Whilst most of the attention in US political circles is on next month’s mid-term elections, at least one person appears to be taking a slightly longer-term view – Michael Bloomberg, the billionaire founder of the financial information and news company which bears his name, and former mayor of New York City.
Yesterday, Bloomberg re-registered as a Democrat, prompting speculation, from his own organisation amongst others, that he is preparing to run for the presidency in 2020.
In an Instagram post, he wrote: “At key points in U.S. history, one of the two parties has served as a bulwark against those who threaten our Constitution. Two years ago at the Democratic Convention, I warned of those threats.
“Today, I have re-registered as a Democrat – I had been a member for most of my life – because we need Democrats to provide the checks and balance our nation so badly needs.”
Of course, this is by no means confirmation of anything. However, running for president is an idea Bloomberg has repeatedly flirted with in the past. And, with no clear Democrat front runner (Hillary Clinton was widely regarded to be the candidate in waiting at this point in the cycle four years ago) Bloomberg may fancy his chances of securing the nomination and leading the fight against President Trump, who he has repeatedly criticised.
Bloomberg actually has several things in common with his potential opponent; both are New Yorkers, both are billionaires, and both used the Republican Party as a vehicle to elected office (Bloomberg won the mayoralty as a Republican in 2001 before becoming an independent).
However, that is where the similarities cease. Most would describe Bloomberg as a liberal. He’s pro-choice, supports same-sex marriage, favours gun control measures, is an environmentalist and is an advocate for offering amnesty to illegal immigrants currently in the US.
He has already pledged $80 million to support Democrat candidates in the mid-terms and, as one former staffer told the Financial Times: “That’s a hell of a lot of IOUs”.
Whether the timing is right for another billionaire executive candidate remains to be seen, especially at a time when progressive voters have flocked to Democratic socialists like Bernie Sanders and Alexandria Ocasio-Cortez.
However, as the world’s 11th richest man, with an estimated net worth of $51.8 billion, Bloomberg certainly has the war chest to put himself in the mix.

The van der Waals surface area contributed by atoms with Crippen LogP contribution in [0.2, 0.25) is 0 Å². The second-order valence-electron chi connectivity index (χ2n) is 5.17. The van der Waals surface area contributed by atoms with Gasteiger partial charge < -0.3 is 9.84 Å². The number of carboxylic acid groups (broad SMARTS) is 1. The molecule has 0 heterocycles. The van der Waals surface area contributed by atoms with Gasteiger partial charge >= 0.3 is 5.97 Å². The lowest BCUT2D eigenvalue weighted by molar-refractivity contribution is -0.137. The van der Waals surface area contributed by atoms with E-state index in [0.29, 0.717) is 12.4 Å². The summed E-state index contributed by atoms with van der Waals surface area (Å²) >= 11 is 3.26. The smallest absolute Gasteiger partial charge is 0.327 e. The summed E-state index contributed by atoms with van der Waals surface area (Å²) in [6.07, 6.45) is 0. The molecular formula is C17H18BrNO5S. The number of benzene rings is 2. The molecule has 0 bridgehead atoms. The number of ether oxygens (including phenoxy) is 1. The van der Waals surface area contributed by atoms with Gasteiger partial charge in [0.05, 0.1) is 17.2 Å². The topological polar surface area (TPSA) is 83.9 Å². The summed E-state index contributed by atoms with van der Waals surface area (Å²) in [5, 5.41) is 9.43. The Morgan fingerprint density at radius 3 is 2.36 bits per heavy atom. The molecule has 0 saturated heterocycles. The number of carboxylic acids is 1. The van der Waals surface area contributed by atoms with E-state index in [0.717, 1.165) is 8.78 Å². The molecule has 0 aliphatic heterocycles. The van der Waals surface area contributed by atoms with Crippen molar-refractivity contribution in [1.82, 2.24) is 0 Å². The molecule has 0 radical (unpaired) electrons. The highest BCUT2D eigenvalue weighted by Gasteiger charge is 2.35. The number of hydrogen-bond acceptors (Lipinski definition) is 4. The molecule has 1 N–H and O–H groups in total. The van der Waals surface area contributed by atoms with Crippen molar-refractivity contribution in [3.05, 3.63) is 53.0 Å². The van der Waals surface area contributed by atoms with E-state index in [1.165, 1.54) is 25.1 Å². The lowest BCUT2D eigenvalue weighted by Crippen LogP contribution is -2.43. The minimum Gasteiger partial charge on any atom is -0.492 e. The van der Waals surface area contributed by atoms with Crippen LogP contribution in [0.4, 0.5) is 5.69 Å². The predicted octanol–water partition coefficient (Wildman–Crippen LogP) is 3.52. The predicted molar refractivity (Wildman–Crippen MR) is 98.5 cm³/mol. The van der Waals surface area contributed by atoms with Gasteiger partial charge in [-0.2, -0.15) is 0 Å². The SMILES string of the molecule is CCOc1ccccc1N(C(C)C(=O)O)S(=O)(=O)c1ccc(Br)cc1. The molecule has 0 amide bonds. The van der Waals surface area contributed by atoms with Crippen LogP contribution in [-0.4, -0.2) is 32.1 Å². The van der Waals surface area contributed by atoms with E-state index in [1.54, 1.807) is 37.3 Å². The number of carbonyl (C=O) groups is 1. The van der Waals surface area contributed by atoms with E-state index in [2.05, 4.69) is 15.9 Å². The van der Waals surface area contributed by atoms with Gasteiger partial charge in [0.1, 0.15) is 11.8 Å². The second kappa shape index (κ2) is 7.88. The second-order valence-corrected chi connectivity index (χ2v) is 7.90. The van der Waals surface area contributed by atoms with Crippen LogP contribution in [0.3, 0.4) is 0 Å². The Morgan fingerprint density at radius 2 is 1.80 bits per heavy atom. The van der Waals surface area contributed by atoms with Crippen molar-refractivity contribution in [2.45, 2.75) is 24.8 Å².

A Brexit deal is reported to be close after Theresa May accepted a proposal to keep the whole of the UK in a customs union with the EU until a trade deal can be agreed, with no fixed end date. The prime minister briefed the plans to senior cabinet colleagues yesterday, and is already facing a backlash, with three cabinet ministers thought to be considering resignation. Furthermore, DUP leader Arlene Foster has reiterated her party’s disquiet, saying that May cannot “in good conscience” recommend a deal that places trade barriers between Northern Ireland the rest of the UK.
The government is coming under pressure to increase funding for universal credit after a report suggested 3.2 million households will lose more than £2,000 a year under the new system. Esther McVey, the work and pensions secretary, was yesterday forced to defend universal credit, which combines six current benefits into one monthly payment, but acknowledged that some people will be worse off. There is growing concern on the Tory backbenches about the rollout, with Iain Duncan Smith, the original architect of universal credit, urging Philip Hammond to find an extra £2 billion in funding for the scheme in the upcoming Budget.
Hurricane Michael has left “unimaginable destruction”, according to Rick Scott, governor of Florida. Six people in the US – four in Florida, one in Georgia and one in North Carolina – have been confirmed dead after the hurricane, with winds of 155mph, made landfall on Wednesday. Now a tropical storm with reduced winds of 50mph, Michael has moved north-east crossing Georgia and is now closing in on Greensboro, North Carolina.
Heavy rains have caused a landslide in eastern Uganda which has killed at least 31 people, according to a government official. Martin Owor, the country’s commissioner for disaster preparedness and management, said that the landslide had hit the area surrounding Mt Elgon, wrecking homes and burying people and animals.
Business & Economy